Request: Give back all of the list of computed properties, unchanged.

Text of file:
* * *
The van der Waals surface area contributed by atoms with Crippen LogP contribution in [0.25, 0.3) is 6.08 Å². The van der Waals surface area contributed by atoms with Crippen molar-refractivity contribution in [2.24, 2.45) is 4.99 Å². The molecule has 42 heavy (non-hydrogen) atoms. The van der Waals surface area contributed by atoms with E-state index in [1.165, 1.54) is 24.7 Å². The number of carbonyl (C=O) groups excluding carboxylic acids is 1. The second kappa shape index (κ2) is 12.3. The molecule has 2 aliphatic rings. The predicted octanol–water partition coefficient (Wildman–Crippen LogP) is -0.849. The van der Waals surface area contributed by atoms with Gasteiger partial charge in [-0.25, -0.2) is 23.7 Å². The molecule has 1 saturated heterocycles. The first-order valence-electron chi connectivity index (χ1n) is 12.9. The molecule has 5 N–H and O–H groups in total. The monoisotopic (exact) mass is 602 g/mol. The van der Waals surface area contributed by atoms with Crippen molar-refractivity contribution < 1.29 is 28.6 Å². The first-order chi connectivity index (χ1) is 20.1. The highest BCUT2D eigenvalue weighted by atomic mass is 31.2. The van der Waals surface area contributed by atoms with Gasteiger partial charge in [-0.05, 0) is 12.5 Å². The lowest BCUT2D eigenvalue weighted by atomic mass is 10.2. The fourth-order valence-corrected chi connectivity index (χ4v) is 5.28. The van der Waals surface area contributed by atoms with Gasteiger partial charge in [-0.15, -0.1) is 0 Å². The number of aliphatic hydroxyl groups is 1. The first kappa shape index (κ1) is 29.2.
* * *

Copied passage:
The van der Waals surface area contributed by atoms with Crippen LogP contribution in [0.25, 0.3) is 6.08 Å². The van der Waals surface area contributed by atoms with Crippen molar-refractivity contribution in [2.24, 2.45) is 4.99 Å². The molecule has 42 heavy (non-hydrogen) atoms. The van der Waals surface area contributed by atoms with E-state index in [1.165, 1.54) is 24.7 Å². The number of carbonyl (C=O) groups excluding carboxylic acids is 1. The second kappa shape index (κ2) is 12.3. The molecule has 2 aliphatic rings. The predicted octanol–water partition coefficient (Wildman–Crippen LogP) is -0.849. The van der Waals surface area contributed by atoms with Gasteiger partial charge in [-0.25, -0.2) is 23.7 Å². The molecule has 1 saturated heterocycles. The first-order valence-electron chi connectivity index (χ1n) is 12.9. The molecule has 5 N–H and O–H groups in total. The monoisotopic (exact) mass is 602 g/mol. The van der Waals surface area contributed by atoms with Crippen molar-refractivity contribution < 1.29 is 28.6 Å². The first-order chi connectivity index (χ1) is 20.1. The highest BCUT2D eigenvalue weighted by atomic mass is 31.2. The van der Waals surface area contributed by atoms with Gasteiger partial charge in [-0.05, 0) is 12.5 Å². The lowest BCUT2D eigenvalue weighted by atomic mass is 10.2. The fourth-order valence-corrected chi connectivity index (χ4v) is 5.28. The van der Waals surface area contributed by atoms with Gasteiger partial charge in [-0.15, -0.1) is 0 Å². The number of aliphatic hydroxyl groups is 1. The first kappa shape index (κ1) is 29.2.